Nixon’s VP Years Up For Reexamination
The Washington Times Book Review: ‘The President and the Apprentice: Eisenhower and Nixon, 1952-1961
By Irwin F. Gellman
Reviewed by John R. Coyne Jr. – Monday, September 28, 2015
The liberal-left war on Richard Nixon’s reputation and accomplishments, waged relentlessly since his unmasking of Alger Hiss as a Soviet spy and given new ammunition by Watergate, has showed signs of abating.
Part of the reason is the difficulty in clearly articulating what Watergate was actually all about, or why it justified the removal of a president. And part of the reason is that no matter what the Watergate fallout, Richard Nixon’s achievements as president outweigh the damage, as is increasingly apparent to a new generation of historians and writers unsinged by old ideological firefights.
And now, thanks to this thick, tightly written and magnificently researched volume by Irwin F. Gellman, 20 years in the making and rendering further studies of the subject redundant, Richard Nixon’s eight years as Dwight D. Eisenhower’s vice president are up for reexamination.
As the Eisenhower presidency is increasingly seen as one of the most successful of the last century, and President Eisenhower rises steadily in historical esteem, the “Madly for Adlai” critics who once loathed the general are running low on ammunition, leaving his relationship with his vice president one of the few areas allowing for negative analysis and commentary.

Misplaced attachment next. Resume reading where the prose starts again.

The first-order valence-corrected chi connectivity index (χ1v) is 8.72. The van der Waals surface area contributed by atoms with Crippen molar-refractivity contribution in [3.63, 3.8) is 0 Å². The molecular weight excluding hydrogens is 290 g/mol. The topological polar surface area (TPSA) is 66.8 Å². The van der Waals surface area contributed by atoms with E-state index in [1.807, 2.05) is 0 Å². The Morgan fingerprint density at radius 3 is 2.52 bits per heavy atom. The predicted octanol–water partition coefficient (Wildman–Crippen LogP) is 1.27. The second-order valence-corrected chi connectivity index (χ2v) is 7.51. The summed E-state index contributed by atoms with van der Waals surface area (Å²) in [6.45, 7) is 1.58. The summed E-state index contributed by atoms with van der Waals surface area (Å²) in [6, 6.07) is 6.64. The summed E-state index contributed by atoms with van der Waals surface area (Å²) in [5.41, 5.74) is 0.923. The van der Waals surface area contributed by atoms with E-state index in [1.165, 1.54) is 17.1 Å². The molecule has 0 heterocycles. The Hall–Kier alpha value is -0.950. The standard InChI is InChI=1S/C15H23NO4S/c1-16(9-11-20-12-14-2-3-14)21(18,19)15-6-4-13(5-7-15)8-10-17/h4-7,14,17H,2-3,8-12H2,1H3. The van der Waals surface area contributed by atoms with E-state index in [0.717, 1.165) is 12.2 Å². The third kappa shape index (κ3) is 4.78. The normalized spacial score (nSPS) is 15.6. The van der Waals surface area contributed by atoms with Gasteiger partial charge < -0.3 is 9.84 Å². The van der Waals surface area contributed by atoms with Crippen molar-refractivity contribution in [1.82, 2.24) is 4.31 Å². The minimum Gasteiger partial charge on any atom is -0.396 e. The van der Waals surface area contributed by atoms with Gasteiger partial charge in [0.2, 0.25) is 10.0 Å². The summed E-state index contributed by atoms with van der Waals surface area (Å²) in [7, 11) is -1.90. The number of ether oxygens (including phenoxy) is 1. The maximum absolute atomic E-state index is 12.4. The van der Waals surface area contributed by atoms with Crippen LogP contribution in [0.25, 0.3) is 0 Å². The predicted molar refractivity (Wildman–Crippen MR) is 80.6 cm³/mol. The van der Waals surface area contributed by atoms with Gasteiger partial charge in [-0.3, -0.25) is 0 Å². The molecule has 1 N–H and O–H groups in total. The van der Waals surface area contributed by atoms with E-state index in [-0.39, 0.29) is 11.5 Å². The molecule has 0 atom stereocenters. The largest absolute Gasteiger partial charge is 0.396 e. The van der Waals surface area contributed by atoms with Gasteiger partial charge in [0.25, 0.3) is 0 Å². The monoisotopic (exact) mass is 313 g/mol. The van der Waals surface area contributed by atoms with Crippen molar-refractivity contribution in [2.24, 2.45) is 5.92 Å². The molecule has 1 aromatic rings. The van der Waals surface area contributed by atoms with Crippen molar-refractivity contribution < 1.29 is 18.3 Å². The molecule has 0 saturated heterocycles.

Because that relationship is central to his study, Mr. Gellman finds it necessary to dispel the myths and misrepresentations that surround it.
One of the myths is that Eisenhower never trusted his vice president after the televised Checkers Speech of 1952. In fact, as Mr. Gellman shows by reprinting the seven pages of notes that Eisenhower made while watching the speech, he found it convincing and applauded Nixon for having the courage to give it.
“I’ve seen brave men in tough situations,” Eisenhower wrote. “None ever came through better.”
Another myth centers on an alleged indifference to civil rights. The Eisenhower administration, not the Truman, desegregated the military; and it was not Lyndon Johnson, but the Eisenhower administration, with Richard Nixon as the president’s “principal civil rights advocate,” that pushed the Civil Rights Act of 1957 through the Senate. It’s a matter of record, Mr. Gellman points out, that the leading civil rights leaders of the day, among them Martin Luther King Jr., appreciated Richard Nixon’s efforts in helping to further their cause.
On the personal level, there were differences in ages, experience and personal tastes — Richard Nixon would never be a fly fisherman, nor Dwight D. Eisenhower a bowler. Nevertheless, they developed a cordial personal relationship that would culminate in the union of their families. (By far the best book dealing with the relationship is “Going Home to Glory: A Memoir of Life with Dwight D. Eisenhower, 1961-1969,” by David Eisenhower with Julie Nixon Eisenhower)
Read more at The Washington Times.
Learn more about the book and the author at irwingellmanbooks.com.